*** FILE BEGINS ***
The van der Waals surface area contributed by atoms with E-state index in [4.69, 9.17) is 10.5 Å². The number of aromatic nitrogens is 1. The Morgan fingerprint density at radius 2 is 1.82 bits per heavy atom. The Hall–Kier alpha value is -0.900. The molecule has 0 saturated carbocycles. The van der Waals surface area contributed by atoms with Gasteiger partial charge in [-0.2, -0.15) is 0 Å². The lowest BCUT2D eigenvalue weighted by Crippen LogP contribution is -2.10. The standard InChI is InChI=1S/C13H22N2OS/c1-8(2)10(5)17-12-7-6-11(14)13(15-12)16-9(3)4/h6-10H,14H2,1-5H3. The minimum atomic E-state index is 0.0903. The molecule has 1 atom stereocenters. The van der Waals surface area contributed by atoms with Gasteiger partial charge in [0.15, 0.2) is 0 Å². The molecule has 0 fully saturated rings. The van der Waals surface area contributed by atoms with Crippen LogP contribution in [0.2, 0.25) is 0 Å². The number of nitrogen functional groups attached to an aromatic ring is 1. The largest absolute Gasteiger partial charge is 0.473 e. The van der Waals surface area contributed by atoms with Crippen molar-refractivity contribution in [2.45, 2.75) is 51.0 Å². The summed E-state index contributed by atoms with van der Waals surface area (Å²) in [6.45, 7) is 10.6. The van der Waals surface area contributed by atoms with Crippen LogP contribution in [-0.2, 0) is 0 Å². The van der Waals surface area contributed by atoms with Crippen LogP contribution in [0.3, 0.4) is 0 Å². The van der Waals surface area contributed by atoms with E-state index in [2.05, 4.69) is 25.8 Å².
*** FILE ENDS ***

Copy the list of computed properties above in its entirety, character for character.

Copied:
The van der Waals surface area contributed by atoms with E-state index in [4.69, 9.17) is 10.5 Å². The number of aromatic nitrogens is 1. The Morgan fingerprint density at radius 2 is 1.82 bits per heavy atom. The Hall–Kier alpha value is -0.900. The molecule has 0 saturated carbocycles. The van der Waals surface area contributed by atoms with Gasteiger partial charge in [-0.2, -0.15) is 0 Å². The lowest BCUT2D eigenvalue weighted by Crippen LogP contribution is -2.10. The standard InChI is InChI=1S/C13H22N2OS/c1-8(2)10(5)17-12-7-6-11(14)13(15-12)16-9(3)4/h6-10H,14H2,1-5H3. The minimum atomic E-state index is 0.0903. The molecule has 1 atom stereocenters. The van der Waals surface area contributed by atoms with Gasteiger partial charge in [0.15, 0.2) is 0 Å². The molecule has 0 fully saturated rings. The van der Waals surface area contributed by atoms with Crippen LogP contribution in [0.2, 0.25) is 0 Å². The number of nitrogen functional groups attached to an aromatic ring is 1. The largest absolute Gasteiger partial charge is 0.473 e. The van der Waals surface area contributed by atoms with Crippen molar-refractivity contribution in [2.45, 2.75) is 51.0 Å². The summed E-state index contributed by atoms with van der Waals surface area (Å²) in [6.45, 7) is 10.6. The van der Waals surface area contributed by atoms with Crippen LogP contribution in [-0.2, 0) is 0 Å². The van der Waals surface area contributed by atoms with Crippen LogP contribution in [0.3, 0.4) is 0 Å². The van der Waals surface area contributed by atoms with E-state index in [2.05, 4.69) is 25.8 Å².